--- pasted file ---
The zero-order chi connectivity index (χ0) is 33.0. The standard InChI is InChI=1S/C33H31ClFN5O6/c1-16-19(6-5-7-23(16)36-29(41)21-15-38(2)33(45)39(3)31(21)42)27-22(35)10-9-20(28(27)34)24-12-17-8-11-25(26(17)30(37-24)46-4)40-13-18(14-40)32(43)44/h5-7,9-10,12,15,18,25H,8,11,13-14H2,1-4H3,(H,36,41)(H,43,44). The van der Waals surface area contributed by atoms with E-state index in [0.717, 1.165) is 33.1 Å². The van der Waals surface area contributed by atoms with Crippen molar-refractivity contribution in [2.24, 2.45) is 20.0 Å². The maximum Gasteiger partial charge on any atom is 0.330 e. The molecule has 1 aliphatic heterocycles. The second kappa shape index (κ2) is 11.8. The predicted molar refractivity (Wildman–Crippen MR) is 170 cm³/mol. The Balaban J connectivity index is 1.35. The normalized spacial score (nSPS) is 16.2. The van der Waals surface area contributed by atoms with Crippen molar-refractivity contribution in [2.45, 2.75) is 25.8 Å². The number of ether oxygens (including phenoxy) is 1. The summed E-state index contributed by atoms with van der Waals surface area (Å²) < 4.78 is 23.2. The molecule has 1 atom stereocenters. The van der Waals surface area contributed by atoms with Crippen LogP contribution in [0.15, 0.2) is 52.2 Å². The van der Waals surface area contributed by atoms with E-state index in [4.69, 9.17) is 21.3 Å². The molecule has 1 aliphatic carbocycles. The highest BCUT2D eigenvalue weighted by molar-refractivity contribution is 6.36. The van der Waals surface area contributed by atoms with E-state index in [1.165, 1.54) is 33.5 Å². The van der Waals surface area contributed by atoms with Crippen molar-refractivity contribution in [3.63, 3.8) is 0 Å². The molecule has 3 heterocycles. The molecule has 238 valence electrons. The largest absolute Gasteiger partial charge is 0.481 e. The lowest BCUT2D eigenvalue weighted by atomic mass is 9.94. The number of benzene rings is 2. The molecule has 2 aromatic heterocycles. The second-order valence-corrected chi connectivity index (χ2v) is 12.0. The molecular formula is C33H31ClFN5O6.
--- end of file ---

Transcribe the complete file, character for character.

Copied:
The zero-order chi connectivity index (χ0) is 33.0. The standard InChI is InChI=1S/C33H31ClFN5O6/c1-16-19(6-5-7-23(16)36-29(41)21-15-38(2)33(45)39(3)31(21)42)27-22(35)10-9-20(28(27)34)24-12-17-8-11-25(26(17)30(37-24)46-4)40-13-18(14-40)32(43)44/h5-7,9-10,12,15,18,25H,8,11,13-14H2,1-4H3,(H,36,41)(H,43,44). The van der Waals surface area contributed by atoms with E-state index in [0.717, 1.165) is 33.1 Å². The van der Waals surface area contributed by atoms with Crippen molar-refractivity contribution in [2.24, 2.45) is 20.0 Å². The maximum Gasteiger partial charge on any atom is 0.330 e. The molecule has 1 aliphatic heterocycles. The second kappa shape index (κ2) is 11.8. The predicted molar refractivity (Wildman–Crippen MR) is 170 cm³/mol. The Balaban J connectivity index is 1.35. The normalized spacial score (nSPS) is 16.2. The van der Waals surface area contributed by atoms with Crippen molar-refractivity contribution in [2.45, 2.75) is 25.8 Å². The number of ether oxygens (including phenoxy) is 1. The summed E-state index contributed by atoms with van der Waals surface area (Å²) < 4.78 is 23.2. The molecule has 1 atom stereocenters. The van der Waals surface area contributed by atoms with Crippen LogP contribution in [0.15, 0.2) is 52.2 Å². The van der Waals surface area contributed by atoms with E-state index in [4.69, 9.17) is 21.3 Å². The molecule has 1 aliphatic carbocycles. The highest BCUT2D eigenvalue weighted by molar-refractivity contribution is 6.36. The van der Waals surface area contributed by atoms with E-state index in [1.165, 1.54) is 33.5 Å². The van der Waals surface area contributed by atoms with Crippen molar-refractivity contribution in [3.63, 3.8) is 0 Å². The molecule has 3 heterocycles. The molecule has 238 valence electrons. The largest absolute Gasteiger partial charge is 0.481 e. The lowest BCUT2D eigenvalue weighted by atomic mass is 9.94. The number of benzene rings is 2. The molecule has 2 aromatic heterocycles. The second-order valence-corrected chi connectivity index (χ2v) is 12.0. The molecular formula is C33H31ClFN5O6.